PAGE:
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  • 15 May 2019
  • 3 min read

CISO Guide: How to deliver effective cybersecurity training on a limited budget

Limited budget doesn’t mean limited information security awareness. The Project Management Triangle states you can only achieve two of the three basic project axes –...
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Limited budget doesn’t mean limited information security awareness.

The Project Management Triangle states you can only achieve two of the three basic project axes – quality, budget and schedule. For example, a low-quality project can be completed quickly and within budget.

Similarly, sacrificing (increasing) budget means you can complete on time and to required quality.

But what if you are charged with project responsibility and only given two axes - quality and schedule to work with? What if you have little or no budget?

In an ideal information security world, all organisations would spend significant time and budget doing baseline research, developing a strategy and deploying a thorough and bespoke awareness training programme, based on learning, communication and engagement. Now of course, the reality is that not all organisations can afford this. Money is not infinite, nor even plentiful for some data-sensitive organisations. In this case, how do you best utilise a small budget for information security awareness?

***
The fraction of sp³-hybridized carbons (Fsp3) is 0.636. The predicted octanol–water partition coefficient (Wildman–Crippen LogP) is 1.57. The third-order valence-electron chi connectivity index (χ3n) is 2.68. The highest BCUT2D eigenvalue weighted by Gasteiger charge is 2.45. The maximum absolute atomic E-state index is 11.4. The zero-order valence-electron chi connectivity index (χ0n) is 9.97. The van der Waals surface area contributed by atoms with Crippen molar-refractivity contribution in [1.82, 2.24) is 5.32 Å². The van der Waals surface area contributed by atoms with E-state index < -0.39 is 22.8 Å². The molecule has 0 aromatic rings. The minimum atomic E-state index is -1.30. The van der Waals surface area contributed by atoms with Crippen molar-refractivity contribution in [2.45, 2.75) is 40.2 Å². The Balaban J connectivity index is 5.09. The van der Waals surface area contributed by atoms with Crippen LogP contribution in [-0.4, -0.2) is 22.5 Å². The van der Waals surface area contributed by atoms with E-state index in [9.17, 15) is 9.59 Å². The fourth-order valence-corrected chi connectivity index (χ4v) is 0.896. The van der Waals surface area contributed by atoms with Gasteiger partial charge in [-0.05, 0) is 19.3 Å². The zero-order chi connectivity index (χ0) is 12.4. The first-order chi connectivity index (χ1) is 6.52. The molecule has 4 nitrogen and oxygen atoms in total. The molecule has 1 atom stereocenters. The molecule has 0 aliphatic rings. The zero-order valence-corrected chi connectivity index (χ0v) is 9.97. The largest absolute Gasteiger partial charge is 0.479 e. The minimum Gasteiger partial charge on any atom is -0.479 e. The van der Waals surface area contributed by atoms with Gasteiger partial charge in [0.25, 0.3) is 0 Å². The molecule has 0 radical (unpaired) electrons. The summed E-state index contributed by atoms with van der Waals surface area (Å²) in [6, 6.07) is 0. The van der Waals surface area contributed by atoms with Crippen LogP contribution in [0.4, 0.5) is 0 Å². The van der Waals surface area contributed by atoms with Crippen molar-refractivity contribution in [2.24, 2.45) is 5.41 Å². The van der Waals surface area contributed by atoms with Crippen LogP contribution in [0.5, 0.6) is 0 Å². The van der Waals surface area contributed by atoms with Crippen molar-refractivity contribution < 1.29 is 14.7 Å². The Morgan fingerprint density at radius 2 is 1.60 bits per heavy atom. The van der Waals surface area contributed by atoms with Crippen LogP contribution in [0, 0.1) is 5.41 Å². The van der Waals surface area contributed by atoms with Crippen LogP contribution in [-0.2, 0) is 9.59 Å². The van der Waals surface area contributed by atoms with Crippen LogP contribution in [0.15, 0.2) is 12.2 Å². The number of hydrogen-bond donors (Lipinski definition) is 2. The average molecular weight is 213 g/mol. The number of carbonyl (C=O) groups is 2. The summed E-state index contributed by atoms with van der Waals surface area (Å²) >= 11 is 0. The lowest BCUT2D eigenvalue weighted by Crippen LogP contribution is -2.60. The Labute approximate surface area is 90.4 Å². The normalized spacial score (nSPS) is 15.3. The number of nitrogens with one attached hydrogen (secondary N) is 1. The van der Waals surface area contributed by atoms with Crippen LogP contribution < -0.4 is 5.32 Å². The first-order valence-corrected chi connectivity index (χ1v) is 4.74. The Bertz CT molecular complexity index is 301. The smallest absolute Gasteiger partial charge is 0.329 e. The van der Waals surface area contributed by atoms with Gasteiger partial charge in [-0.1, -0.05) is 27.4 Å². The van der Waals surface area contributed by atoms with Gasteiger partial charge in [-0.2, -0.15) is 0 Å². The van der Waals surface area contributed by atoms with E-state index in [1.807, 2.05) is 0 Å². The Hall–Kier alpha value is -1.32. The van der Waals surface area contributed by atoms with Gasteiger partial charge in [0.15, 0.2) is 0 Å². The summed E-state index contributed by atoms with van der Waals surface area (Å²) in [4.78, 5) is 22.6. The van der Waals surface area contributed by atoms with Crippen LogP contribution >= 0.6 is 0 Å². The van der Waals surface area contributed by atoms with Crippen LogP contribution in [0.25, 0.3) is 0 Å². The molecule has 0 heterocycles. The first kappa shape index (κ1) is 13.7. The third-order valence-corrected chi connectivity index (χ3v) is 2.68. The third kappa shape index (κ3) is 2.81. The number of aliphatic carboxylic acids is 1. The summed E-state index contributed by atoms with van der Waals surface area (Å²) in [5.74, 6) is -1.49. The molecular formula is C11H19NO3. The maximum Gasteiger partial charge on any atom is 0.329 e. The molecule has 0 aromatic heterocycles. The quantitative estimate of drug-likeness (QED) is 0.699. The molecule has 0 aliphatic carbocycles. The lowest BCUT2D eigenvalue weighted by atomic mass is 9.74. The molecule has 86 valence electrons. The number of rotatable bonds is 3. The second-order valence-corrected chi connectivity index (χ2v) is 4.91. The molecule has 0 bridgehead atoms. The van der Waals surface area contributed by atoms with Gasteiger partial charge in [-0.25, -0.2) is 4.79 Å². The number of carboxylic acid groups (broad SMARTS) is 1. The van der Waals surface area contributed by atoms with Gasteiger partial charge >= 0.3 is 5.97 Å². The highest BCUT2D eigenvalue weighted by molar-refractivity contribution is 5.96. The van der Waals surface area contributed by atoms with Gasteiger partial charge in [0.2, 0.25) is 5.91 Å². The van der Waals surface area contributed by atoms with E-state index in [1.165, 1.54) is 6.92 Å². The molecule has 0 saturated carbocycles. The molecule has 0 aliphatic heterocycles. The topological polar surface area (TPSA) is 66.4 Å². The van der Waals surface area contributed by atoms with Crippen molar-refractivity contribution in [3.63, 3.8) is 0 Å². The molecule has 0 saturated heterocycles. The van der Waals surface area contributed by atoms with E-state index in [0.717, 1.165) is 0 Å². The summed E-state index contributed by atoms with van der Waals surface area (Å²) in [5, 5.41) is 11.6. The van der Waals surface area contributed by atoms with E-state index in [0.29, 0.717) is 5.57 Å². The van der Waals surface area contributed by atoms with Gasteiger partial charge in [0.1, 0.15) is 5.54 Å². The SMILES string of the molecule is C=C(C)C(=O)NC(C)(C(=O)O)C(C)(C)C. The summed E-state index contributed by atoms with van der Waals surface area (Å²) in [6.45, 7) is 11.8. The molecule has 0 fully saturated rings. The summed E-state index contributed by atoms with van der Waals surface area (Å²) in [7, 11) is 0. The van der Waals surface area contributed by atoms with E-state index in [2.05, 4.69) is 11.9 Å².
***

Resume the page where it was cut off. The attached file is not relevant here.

Let’s look at this through the prism of how decision makers — who perhaps work for a charity or small organisation and/or have minimal buying power — empowers themselves to deliver a robust information security awareness programme on a shoestring.

Strategy – take only what you need

With the best will in the world, you are not going to be able to do everything. So, first assess the lie of your information security land. Are you a national operation with a central office and local branches staffed by low-paid employees and/or volunteers? Or regional with a similar, but smaller set-up? Or local with few, if any branches? How much data does your organisation deal with and what type — commercial, client, sensitive (as defined by GDPR)?

Stick to the basics to help keep the cost down. Provide information security awareness training only in areas that have most relevance to your operation. For example, if you are a charity with many employees located in high street shops, you may want to concentrate on:

  • Information security basics/overview (including GDPR).

  • Strong password creation and management.

  • Payment Card Industry Data Security Standard (PCI DSS).

  • Physical security.

If you are a B2B operation working with prospect/client commercial data, maybe add areas such as phishing and using email and the internet securely to the list above.

You are not going to be able to do everything. Assess the lie of your information security land.


In both examples, subject areas such as working away from the office and information security for IT developers are probably not relevant and so, while nice to have, are not priorities.